Photosynthesis-Plants in the Desert

Photosynthesis is the process through which plants convert energy from the sun into sugar. It occurs through two stages: light-dependent reactions (daytime) and dark reactions or the Calvin Cycle (nighttime). During the daytime, the sun’s energy is taken in by the chlorophyll and is transferred to the hydrogen ions. Water is then separated and oxygen is produced. During the night, carbon dioxide from the air is taken in and made into sugar. The energy from the light-dependent reactions is used to fuel this. The result is sugar molecules with energy stored in their carbon-carbon bonds. Depending on their environment, plants adapt this process.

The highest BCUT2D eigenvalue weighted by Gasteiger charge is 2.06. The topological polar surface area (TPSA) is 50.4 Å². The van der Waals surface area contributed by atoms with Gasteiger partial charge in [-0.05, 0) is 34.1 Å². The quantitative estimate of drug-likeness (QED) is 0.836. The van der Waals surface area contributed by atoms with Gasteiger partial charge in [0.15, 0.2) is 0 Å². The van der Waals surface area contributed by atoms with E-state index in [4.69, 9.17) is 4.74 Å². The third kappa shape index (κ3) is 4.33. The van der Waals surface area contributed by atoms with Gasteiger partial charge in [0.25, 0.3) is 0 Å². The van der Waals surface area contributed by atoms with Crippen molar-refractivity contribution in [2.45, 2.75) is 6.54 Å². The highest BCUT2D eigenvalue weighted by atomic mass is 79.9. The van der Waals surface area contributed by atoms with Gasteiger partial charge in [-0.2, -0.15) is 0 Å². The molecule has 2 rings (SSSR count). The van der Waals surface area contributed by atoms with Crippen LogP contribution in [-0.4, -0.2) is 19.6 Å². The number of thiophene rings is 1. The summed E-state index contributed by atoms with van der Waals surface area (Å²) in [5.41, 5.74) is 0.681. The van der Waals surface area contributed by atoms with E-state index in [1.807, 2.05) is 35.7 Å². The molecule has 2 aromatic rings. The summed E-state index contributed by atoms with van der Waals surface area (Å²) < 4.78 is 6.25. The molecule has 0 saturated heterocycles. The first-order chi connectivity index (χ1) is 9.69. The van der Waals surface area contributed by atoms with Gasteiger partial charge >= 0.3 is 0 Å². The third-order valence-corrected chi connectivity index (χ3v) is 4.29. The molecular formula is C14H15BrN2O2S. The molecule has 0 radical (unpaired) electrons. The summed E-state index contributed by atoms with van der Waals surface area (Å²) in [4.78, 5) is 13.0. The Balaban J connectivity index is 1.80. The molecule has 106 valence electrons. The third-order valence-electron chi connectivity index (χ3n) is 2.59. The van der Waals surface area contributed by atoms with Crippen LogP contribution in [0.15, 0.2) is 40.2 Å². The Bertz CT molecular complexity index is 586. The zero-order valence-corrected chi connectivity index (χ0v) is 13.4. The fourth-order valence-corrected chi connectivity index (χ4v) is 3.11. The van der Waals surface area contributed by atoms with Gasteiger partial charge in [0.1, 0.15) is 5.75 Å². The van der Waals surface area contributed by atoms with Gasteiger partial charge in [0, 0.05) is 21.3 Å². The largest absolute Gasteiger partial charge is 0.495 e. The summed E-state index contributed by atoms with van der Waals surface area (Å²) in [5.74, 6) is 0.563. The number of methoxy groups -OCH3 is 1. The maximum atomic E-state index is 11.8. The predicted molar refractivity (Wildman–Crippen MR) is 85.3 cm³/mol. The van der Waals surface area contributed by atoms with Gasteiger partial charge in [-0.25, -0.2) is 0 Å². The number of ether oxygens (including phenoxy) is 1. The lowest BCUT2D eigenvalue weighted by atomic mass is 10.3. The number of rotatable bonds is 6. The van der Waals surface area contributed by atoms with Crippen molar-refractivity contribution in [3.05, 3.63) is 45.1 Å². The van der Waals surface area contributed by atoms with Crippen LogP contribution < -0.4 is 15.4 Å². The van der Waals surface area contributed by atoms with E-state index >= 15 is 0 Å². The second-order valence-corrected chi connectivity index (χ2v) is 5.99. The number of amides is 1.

In the desert, because of the high temperatures, strong, direct sunlight and dryness, plants use a method called CAM. The carbon dioxide is taken in at night. The stomata, which allow water to pass through the plant’s leaves, are only open at night, so that they conserve water during the hottest hours. During the day, the sunlight fuels the stored sugars from the night’s process to continue the process of photosynthesis. However, the carbon dioxide stored from the night can run out, therefore stopping the photosynthesis. That is why plants in the desert, though they can live with the dry, hot conditions, grow very slowly and are tough so as to withstand destruction.

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